The largesse also removes any pressure for the military to embrace change. For example, the Pentagon said it has 22 percent excess base capacity that it would like to close. The extra money also removes pressure to cut weapons systems that some say are better suited to the last war, such as the A-10 attack jet or the U2 high-altitude surveillance plane.
Moody Air Force Base near Valdosta serves as a base for the A-10, an ugly but effective ground-support aircraft known as the Warthog.
In the end, only three of the Georgia delegation’s 16 members voted against the budget compromise:
-- U.S. Reps. John Lewis of Atlanta and Hank Johnson of Lithonia voted with Nancy Pelosi and the majority of House Democrats against the bill, mainly in protest of Speaker Paul Ryan refusing to commit to an immigration vote on the Dreamers. (Lewis also told us Thursday he thought defense spending levels were too high.)
-- U.S. Rep. Jody Hice of Monroe was the only Georgia Republican to vote no. He voted with his colleagues on the House Freedom Caucus, who had come out against the measure because it “adds to the swamp instead of draining it.” Hice is a new member of the House Armed Services Committee, which oversees the Pentagon. Many of his colleagues voted yes since the bill bolstered military spending.
In Washington, Democrats on the House Judiciary Committee are pushing GOP leaders for hearings examining the country’s election infrastructure, citing in part recent cyber vulnerabilities found in Georgia. In a letter yesterday to committee chairman Bob Goodlatte, the Democrats, including Hank Johnson of Lithonia, cited “mounting evidence of a coordinated effort to undermine the most basic and essential aspects of the democratic process.”
One of the examples listed was a data wipe that occurred in July at the Center for Elections Systems at Kennesaw State University shortly after a lawsuit was filed seeking to force the state to overhaul its election technology.The letter also cites the electronic voter logs stolen from the pickup truck of a poll worker following the first round of the 6th District congressional contest last year.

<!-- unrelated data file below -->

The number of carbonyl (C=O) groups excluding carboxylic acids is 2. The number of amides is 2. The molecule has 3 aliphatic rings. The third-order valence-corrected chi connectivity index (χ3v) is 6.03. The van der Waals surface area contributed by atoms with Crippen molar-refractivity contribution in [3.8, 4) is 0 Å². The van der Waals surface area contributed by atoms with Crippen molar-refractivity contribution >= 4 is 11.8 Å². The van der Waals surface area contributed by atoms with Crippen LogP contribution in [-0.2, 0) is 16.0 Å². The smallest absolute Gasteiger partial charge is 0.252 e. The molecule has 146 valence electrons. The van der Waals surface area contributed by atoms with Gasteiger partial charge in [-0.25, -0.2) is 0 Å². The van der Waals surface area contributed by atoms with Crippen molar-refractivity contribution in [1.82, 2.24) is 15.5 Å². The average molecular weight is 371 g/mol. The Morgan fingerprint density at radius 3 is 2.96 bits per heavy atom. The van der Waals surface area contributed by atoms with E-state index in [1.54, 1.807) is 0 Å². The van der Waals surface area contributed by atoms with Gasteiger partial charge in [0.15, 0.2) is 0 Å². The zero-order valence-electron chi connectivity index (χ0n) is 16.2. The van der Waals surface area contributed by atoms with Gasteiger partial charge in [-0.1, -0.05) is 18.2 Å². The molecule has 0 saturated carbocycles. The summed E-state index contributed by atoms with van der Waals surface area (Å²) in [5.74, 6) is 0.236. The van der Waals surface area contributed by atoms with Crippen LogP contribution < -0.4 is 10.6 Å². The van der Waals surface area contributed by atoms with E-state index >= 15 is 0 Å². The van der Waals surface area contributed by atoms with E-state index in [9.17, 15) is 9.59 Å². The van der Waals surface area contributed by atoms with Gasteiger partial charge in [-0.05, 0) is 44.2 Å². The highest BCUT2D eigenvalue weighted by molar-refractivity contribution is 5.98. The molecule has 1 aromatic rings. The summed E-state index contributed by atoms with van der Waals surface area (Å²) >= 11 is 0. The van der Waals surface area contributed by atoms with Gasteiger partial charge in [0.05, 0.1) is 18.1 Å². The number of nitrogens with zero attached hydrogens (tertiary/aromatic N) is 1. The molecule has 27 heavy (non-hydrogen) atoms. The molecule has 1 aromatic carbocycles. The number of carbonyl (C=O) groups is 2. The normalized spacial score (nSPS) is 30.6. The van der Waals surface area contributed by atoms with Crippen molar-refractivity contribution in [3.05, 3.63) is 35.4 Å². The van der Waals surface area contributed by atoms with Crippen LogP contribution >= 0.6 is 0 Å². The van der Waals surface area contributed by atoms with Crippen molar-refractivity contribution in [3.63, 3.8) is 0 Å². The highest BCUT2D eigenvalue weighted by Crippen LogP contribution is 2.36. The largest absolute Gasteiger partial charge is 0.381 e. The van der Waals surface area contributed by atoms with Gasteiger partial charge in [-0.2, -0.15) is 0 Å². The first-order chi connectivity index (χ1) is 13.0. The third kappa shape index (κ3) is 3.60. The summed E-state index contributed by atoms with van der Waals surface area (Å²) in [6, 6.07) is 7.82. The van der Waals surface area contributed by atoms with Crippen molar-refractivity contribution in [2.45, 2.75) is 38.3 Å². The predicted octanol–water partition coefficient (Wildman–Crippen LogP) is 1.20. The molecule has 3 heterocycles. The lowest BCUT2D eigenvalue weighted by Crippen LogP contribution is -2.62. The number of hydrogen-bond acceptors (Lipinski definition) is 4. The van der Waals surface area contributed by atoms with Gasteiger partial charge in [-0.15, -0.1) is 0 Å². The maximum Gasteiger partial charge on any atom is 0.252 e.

We dug deeper into the campaign disclosures to uncover some more tidbits.
Donors to Stacey Abrams, a Democratic candidate for governor, include Hollywood stars Meryl Streep and Alyssa Milano, WNBA President Lisa Borders and U.S. Reps. Ro Khanna of California and Cheri Bustos of Illinois.
Among the backers of Stacey Evans, the other Democratic candidate for governor: Atlanta Mayor Keisha Lance Bottoms; H.J. Russell & Co. chief executive Jerome Russell; ex-Hartsfield Jackson Airport manager Ben DeCosta; and former Georgia congressman Buddy Darden. Jimmy Carter’s son, Chip Carter, and grandson, James E. Carter, also contributed to Evans’ campaign.
House Democrats gathering for an annual retreat this week will hear from a Georgia operative whose star is rising in Washington. NBC reports that Richard McDaniel, the former Clinton aide in Atlanta, will tell the audience how he helped Doug Jones pull off his improbable U.S. Senate victory in Alabama.
Democrat Kevin Abel is staffing up for his Sixth District campaign. The Alpharetta businessman hired a half-dozen staffers to help him raise cash, test messages and reach voters. Among them is Scott Gale, a former aide to Thurbert Baker, for fundraising; Liz Chadderdon and Joe Lestingi for direct-mail work; pollster Mark Mellman, a one-time adviser to Zell Miller; Michael Worley to handle email and social media; and Dane Strother, who has worked for Roy Barnes and Rep. John Lewis, for campaign ads.
The Washington Post reports that the White House’s desire to punish Veterans Affairs Secretary David Shulkin, an Obama administration holdover, has raised the ire of Georgia U.S. Sen. Johnny Isakson, R-Ga. The newspaper reports that administration officials are trying to remove Shulkin’s second in command, a Trump appointee who once worked for Isakson on the Senate Veterans Affairs Committee:
“If this is true, it will be a mistake, and I am deeply disappointed in the president,” Isakson told the newspaper. “Veterans will suffer because of this decision if it’s true.”